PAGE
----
• [0019]
    [0019]FIGS. 3A, 3B are a side view and a plan view of the first installation example of the first embodiment of the vehicle compartment radio LAN system of the present invention;
  • [0020]
    [0020]FIG. 4 is a diagram for explaining communication by a repeater in the vehicle compartment radio LAN system shown in FIG. 2;
  • [0021]
    [0021]FIG. 5 is a perspective view showing a second installation example of the first embodiment of the vehicle compartment radio LAN system of the present invention;
  • [0022]
    [0022]FIG. 6 is a perspective view showing a third installation example of the first embodiment of the vehicle compartment radio LAN system of the present invention;
  • [0023]
    [0023]FIG. 7 is a diagram for explaining communication by a repeater in the vehicle compartment radio LAN system shown in FIGS. 5, 6;
  • [0024]
    [0024]FIG. 8 is a perspective view showing a structure of a second embodiment of the vehicle compartment radio LAN system of the present invention;
  • [0025]
    [0025]FIG. 9 is a diagram for explaining a structure of the repeater shown in FIG. 8;
  • [0026]
    [0026]FIG. 10 is a perspective view showing a first installation example of the second embodiment of the vehicle compartment radio LAN system of the present invention;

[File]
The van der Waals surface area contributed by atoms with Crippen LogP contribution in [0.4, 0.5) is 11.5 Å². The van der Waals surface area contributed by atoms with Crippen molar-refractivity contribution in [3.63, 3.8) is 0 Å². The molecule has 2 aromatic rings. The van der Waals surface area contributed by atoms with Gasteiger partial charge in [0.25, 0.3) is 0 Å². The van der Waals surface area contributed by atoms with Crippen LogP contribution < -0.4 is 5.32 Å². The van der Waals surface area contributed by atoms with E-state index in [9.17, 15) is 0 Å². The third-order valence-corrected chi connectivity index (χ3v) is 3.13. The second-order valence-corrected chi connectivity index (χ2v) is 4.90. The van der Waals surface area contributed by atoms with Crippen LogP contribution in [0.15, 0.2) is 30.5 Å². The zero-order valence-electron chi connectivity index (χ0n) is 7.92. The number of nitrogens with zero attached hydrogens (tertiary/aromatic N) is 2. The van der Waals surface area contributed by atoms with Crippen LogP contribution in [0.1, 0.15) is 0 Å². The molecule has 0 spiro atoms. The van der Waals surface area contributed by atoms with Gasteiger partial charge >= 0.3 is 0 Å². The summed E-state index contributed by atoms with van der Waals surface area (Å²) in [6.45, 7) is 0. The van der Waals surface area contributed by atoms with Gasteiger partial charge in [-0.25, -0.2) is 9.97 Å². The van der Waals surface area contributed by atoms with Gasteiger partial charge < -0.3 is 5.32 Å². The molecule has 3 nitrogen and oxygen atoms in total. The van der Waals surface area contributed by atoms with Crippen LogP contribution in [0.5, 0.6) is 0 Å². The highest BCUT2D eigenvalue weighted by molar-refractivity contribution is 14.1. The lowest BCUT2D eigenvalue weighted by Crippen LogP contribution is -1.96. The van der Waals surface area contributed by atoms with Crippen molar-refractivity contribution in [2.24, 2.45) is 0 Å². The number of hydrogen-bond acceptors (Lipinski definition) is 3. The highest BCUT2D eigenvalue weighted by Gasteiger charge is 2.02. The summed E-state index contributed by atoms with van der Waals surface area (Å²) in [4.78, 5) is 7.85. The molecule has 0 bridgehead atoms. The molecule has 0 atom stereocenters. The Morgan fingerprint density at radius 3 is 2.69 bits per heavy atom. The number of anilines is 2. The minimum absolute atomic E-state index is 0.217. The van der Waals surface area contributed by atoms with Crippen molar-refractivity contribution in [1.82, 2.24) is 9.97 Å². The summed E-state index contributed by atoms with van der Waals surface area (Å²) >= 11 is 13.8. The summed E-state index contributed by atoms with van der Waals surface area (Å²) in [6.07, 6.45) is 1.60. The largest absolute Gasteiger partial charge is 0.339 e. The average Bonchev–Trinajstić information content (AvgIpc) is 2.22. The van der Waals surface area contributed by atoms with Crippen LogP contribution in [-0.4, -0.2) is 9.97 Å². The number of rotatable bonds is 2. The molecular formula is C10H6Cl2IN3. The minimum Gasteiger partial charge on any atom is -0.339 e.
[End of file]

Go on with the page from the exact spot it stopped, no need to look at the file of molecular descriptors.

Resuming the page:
• [0027]
    [0027]FIG. 11 is a diagram for explaining communication by a repeater in the vehicle compartment radio LAN system shown in FIG. 10;
  • [0028]
    [0028]FIG. 12 is a perspective view showing a second installation example of the second embodiment of the vehicle compartment radio LAN system of the present invention;
  • [0029]
    [0029]FIG. 13 is a perspective view showing a third installation example of the second embodiment of the vehicle compartment radio LAN system of the present invention; and
  • [0030]
    [0030]FIG. 14 is a diagram for explaining communication by a repeater in the vehicle compartment radio LAN system shown in FIG. 13.
  • DESCRIPTION OF THE PREFERRED EMBODIMENTS
  • [0031]
    Hereinafter, an example of installation of the repeater according to the vehicle compartment radio LAN system of the first embodiment will be described with reference to the accompanying drawings.